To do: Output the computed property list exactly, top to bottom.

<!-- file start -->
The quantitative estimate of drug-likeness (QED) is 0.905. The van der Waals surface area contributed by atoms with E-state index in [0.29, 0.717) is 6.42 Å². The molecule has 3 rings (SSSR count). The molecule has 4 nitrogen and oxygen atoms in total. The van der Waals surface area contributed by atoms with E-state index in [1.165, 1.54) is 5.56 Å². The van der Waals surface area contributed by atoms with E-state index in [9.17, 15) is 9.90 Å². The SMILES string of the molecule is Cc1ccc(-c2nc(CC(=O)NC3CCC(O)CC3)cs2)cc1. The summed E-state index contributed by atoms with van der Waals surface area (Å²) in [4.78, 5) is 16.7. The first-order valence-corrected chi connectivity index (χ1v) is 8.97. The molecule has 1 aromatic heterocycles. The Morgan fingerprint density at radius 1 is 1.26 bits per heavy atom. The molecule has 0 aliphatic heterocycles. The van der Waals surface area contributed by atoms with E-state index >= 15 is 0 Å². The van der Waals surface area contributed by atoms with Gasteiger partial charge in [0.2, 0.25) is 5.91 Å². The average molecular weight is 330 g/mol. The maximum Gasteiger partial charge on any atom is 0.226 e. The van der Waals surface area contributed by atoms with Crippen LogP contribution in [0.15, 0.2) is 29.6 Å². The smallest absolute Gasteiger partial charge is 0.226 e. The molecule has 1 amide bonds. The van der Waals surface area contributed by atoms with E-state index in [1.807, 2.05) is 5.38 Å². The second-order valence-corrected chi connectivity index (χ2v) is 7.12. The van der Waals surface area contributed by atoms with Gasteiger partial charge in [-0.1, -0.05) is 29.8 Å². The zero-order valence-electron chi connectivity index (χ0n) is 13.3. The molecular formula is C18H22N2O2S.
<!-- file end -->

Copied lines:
The quantitative estimate of drug-likeness (QED) is 0.905. The van der Waals surface area contributed by atoms with E-state index in [0.29, 0.717) is 6.42 Å². The molecule has 3 rings (SSSR count). The molecule has 4 nitrogen and oxygen atoms in total. The van der Waals surface area contributed by atoms with E-state index in [1.165, 1.54) is 5.56 Å². The van der Waals surface area contributed by atoms with E-state index in [9.17, 15) is 9.90 Å². The SMILES string of the molecule is Cc1ccc(-c2nc(CC(=O)NC3CCC(O)CC3)cs2)cc1. The summed E-state index contributed by atoms with van der Waals surface area (Å²) in [4.78, 5) is 16.7. The first-order valence-corrected chi connectivity index (χ1v) is 8.97. The molecule has 1 aromatic heterocycles. The Morgan fingerprint density at radius 1 is 1.26 bits per heavy atom. The molecule has 0 aliphatic heterocycles. The van der Waals surface area contributed by atoms with E-state index >= 15 is 0 Å². The van der Waals surface area contributed by atoms with Gasteiger partial charge in [0.2, 0.25) is 5.91 Å². The average molecular weight is 330 g/mol. The maximum Gasteiger partial charge on any atom is 0.226 e. The van der Waals surface area contributed by atoms with Crippen LogP contribution in [0.15, 0.2) is 29.6 Å². The smallest absolute Gasteiger partial charge is 0.226 e. The molecule has 1 amide bonds. The van der Waals surface area contributed by atoms with E-state index in [1.807, 2.05) is 5.38 Å². The second-order valence-corrected chi connectivity index (χ2v) is 7.12. The van der Waals surface area contributed by atoms with Gasteiger partial charge in [-0.1, -0.05) is 29.8 Å². The zero-order valence-electron chi connectivity index (χ0n) is 13.3. The molecular formula is C18H22N2O2S.